Yes I started racing and it's a very personal decision and nobody can see it the way I see it. People say I had so much courage, but its actually the other way around. I had always loved racing cars and since I was very small my father took me to the races, he was very much involved so it's kind of a genetic thing. Before the crash I didn't dare to be a race driver, I just went to watch, but I loved races.

When I got back I thought "I almost died and I have not done what I really wanted to do in my life" So I started racing because that was what I loved to do. I think it's a shame to spend your life without doing what you love.

What else did learn or you incorporate into your life as a result of what you lived?

A lot of things that we learnt up there I have used in my business and commercial life without even knowing it. Now I look back and I realize I have done so. The quick decision making, the teamwork, not being afraid to face changes, all those things applied with this confidence that I had. It didn't matter if I was successful or not I just wanted to do it. I had lost everything, my life, my friends, my money, I had lost everything and now that I had the opportunity to do it all over again I just wanted to do things.

I do what I feel I have to do, if you start to think a lot and analyze the pros and cons its a very conservative way of seeing things. I think you must make things happen, it's like writing the script to your own life. If you just wait to see what happens in your life then nothing happens.

I prepare things, I do things, I want to create things, I'm always on the go, I want to enjoy things with my family. I think also that you must be a successful family man and not only a successful businessman. I've been successful, I own 5 companies so you can have fun, work hard, and be successful.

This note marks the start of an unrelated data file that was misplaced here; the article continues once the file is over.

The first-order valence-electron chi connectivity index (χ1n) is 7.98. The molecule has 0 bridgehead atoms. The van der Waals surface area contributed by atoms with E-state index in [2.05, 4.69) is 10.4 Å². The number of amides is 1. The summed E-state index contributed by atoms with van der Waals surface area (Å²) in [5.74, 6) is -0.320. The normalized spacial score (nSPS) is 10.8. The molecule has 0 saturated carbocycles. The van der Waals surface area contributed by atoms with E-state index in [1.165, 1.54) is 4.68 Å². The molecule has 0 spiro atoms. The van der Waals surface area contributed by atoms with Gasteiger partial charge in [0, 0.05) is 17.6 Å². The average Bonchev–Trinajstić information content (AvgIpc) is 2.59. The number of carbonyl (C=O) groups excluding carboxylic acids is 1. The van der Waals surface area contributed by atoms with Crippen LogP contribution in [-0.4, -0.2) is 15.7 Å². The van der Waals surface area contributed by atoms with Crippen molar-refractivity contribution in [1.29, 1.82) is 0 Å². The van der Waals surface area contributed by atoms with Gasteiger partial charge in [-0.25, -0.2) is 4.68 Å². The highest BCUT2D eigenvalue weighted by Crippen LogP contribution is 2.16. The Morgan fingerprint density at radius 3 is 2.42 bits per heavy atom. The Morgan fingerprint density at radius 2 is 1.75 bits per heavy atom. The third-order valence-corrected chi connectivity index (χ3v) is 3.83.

In modern society it's hard to say when a boy becomes a man as opposed to the rituals of a traditional society. Do you think that in some way that the experience that you had on the mountain defined the moment when a group of boys became men?

Yes I think it allowed us, or took us, or it threw us into a world where we had to decide, feel, suffer and see things that very few grown men get to do, and we had to do it when we were 18 or 19. So I think that we had a very early education at the University of Life. Of what happens when things go wrong. I think we learned a lot, without even thinking about it we learned. I never think about what I learned, its something that grows with you and you have it inside and it makes you sometimes see things that other people don't see.

What qualities in people do you value most?

I value commonsense, I think it's a very important attitude and value. I think its important to be sincere and I also value humbleness. I don't like superstars who believe that they are God. I've met fantastic people who are at the top of their world and are very humble. That's something I value a lot.

You have a wife and 2 daughters, what do you like to do together?

We like to travel a lot, we have traveled a lot together. I think it's a great family thing. I also like them to be their own bosses as I don't want to clip their wings, they are very free but they love to work with me sometimes. I do a lot of documentary films in the world and they have traveled with me helping me and they love that They know what's good and what's not. I think that if you see the kids you see the parents, for me that's a rule. I think that if you record the cassette well then what comes out is good music. If they have a good base and do the correct things they will be great kids.

Tell me a little about the films that you make?

I produce films for one of my TV programs called Camera in Action. We film different geopolitical, travel, and geographic documentaries. I'm also doing a series with the best cars in the world where I drive Lamborghini's, Ferraris, Porches, and Aston Martins. I do a 1 hour documentary with them and I link them some of the most beautiful places in the world. We have just returned from Tuscany where we did a documentary.